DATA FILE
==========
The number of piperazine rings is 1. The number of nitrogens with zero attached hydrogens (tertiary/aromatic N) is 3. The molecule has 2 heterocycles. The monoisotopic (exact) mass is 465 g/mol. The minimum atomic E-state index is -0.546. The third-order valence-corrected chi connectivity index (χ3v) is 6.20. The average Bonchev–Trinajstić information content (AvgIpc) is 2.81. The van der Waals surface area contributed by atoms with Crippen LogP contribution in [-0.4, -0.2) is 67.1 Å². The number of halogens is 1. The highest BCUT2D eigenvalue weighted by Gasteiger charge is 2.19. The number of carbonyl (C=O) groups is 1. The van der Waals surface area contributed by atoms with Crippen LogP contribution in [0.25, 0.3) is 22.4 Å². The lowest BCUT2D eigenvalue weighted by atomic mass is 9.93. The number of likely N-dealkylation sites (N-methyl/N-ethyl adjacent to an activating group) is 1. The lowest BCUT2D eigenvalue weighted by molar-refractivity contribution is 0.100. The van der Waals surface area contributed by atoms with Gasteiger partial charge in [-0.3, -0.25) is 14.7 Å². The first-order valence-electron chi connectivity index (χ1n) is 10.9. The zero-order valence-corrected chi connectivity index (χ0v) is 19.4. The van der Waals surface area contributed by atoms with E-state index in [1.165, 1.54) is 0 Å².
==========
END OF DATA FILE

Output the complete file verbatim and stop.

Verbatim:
The number of piperazine rings is 1. The number of nitrogens with zero attached hydrogens (tertiary/aromatic N) is 3. The molecule has 2 heterocycles. The monoisotopic (exact) mass is 465 g/mol. The minimum atomic E-state index is -0.546. The third-order valence-corrected chi connectivity index (χ3v) is 6.20. The average Bonchev–Trinajstić information content (AvgIpc) is 2.81. The van der Waals surface area contributed by atoms with Crippen LogP contribution in [-0.4, -0.2) is 67.1 Å². The number of halogens is 1. The highest BCUT2D eigenvalue weighted by Gasteiger charge is 2.19. The number of carbonyl (C=O) groups is 1. The van der Waals surface area contributed by atoms with Crippen LogP contribution in [0.25, 0.3) is 22.4 Å². The lowest BCUT2D eigenvalue weighted by atomic mass is 9.93. The number of likely N-dealkylation sites (N-methyl/N-ethyl adjacent to an activating group) is 1. The lowest BCUT2D eigenvalue weighted by molar-refractivity contribution is 0.100. The van der Waals surface area contributed by atoms with Gasteiger partial charge in [-0.3, -0.25) is 14.7 Å². The first-order valence-electron chi connectivity index (χ1n) is 10.9. The zero-order valence-corrected chi connectivity index (χ0v) is 19.4. The van der Waals surface area contributed by atoms with E-state index in [1.165, 1.54) is 0 Å².